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Behind the Mask: Emotion Recognition in Healthcare Students


Current widespread facemask usage profoundly impacts clinical practice and healthcare education where communicational dimensions are essential to the care and teaching processes. As part of a larger study, 208 medical and nursing students were randomly assigned to a masked vs unmasked version of the standardized facial emotion recognition task DANVA2. A significantly higher number of errors existed in the masked vs unmasked condition. Differences for happy, sad, and angry faces, but not for fearful faces, existed between conditions. Misinterpretation of facial emotions can severely affect doctor-patient and inter-professional communication in healthcare. Teaching communication in medical education must adapt to the current universal use of facemasks in professional settings.


Along with social distancing and hand-washing, wearing face masks plays a key role in preventing the spread of the virus SARS-CoV-2 and is thus widely recommended — and often mandatory — worldwide [1]. In addition to its potential health benefits, the wearing of face masks may also have negative social interactional consequences [2] because they can impair the ability to reliably detect or express emotions in facial expressions, information necessary to communicate effectively in everyday interactions [3, 4].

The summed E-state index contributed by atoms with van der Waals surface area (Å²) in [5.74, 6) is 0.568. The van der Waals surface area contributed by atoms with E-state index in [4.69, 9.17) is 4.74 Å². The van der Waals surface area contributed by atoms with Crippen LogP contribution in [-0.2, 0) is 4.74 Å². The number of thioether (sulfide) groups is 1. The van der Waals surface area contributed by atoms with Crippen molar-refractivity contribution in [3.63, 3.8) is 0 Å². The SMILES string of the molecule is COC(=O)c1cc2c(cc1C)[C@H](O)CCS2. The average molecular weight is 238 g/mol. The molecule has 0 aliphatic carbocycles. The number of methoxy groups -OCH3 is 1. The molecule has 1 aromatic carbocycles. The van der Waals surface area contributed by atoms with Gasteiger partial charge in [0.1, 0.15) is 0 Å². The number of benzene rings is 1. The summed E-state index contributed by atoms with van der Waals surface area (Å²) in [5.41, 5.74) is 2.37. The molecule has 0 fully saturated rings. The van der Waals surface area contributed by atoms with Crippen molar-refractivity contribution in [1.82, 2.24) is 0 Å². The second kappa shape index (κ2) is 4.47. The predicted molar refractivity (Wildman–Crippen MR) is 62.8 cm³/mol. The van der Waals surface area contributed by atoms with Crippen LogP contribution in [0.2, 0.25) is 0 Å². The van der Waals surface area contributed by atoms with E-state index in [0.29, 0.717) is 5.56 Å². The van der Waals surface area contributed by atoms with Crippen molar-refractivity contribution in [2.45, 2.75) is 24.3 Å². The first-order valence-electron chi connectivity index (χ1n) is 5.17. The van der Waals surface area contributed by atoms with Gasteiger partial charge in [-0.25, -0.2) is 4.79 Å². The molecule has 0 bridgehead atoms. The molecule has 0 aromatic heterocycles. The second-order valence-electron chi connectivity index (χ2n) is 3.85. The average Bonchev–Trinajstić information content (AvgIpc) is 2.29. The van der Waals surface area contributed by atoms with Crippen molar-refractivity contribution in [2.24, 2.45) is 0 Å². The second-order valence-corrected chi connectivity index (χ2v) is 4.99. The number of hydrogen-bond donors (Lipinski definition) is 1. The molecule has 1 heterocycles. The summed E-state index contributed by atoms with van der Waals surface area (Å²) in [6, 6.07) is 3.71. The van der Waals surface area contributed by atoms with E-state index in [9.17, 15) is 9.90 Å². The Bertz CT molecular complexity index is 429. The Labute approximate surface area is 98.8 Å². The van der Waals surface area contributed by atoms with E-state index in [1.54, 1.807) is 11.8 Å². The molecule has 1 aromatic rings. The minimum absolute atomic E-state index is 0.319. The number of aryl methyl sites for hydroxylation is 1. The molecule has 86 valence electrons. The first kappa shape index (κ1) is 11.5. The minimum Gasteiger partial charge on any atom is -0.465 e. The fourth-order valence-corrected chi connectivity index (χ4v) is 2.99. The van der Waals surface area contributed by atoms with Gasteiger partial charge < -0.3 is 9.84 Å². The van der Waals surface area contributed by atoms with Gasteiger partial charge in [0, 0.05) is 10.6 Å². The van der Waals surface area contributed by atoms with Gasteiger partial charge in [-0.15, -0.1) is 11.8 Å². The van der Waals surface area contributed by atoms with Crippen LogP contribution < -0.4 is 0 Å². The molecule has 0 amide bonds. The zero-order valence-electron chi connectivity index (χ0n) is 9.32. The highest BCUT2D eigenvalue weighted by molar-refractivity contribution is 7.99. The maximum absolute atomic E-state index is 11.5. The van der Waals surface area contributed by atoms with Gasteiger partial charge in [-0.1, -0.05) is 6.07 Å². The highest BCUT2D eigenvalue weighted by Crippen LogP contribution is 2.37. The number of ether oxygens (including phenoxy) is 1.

Although little is known about the impact of face masks on emotion recognition, some findings suggest wearing masks reduces the ability to recognize emotions as shown by lower accuracy and lower confidence in emotion recognition in masked faces compared to unmasked faces [5]. Mask wearing also reduced the perceived untrustworthiness of faces and impaired their re-identification [6].

In the healthcare settings, the ability to appropriately detect and interpret facial expressions and emotions is pivotal in shaping effective healthcare communication and functional healthcare professional-patient relations [7]. These abilities need to be assessed, monitored and nurtured in healthcare professionals and students who are setting up their skills in communication and in building effective relationships [7, 8].

This cross-sectional study aimed to assess whether and to what extent wearing face masks affects emotion recognition amongst healthcare students. We hypothesized higher errors in a facial emotion recognition task for masked vs unmasked faces. We furthermore explored the impact of wearing facial masks on emotion recognition by emotion type and intensity. Then, we discussed implications for medical education and clinical practice.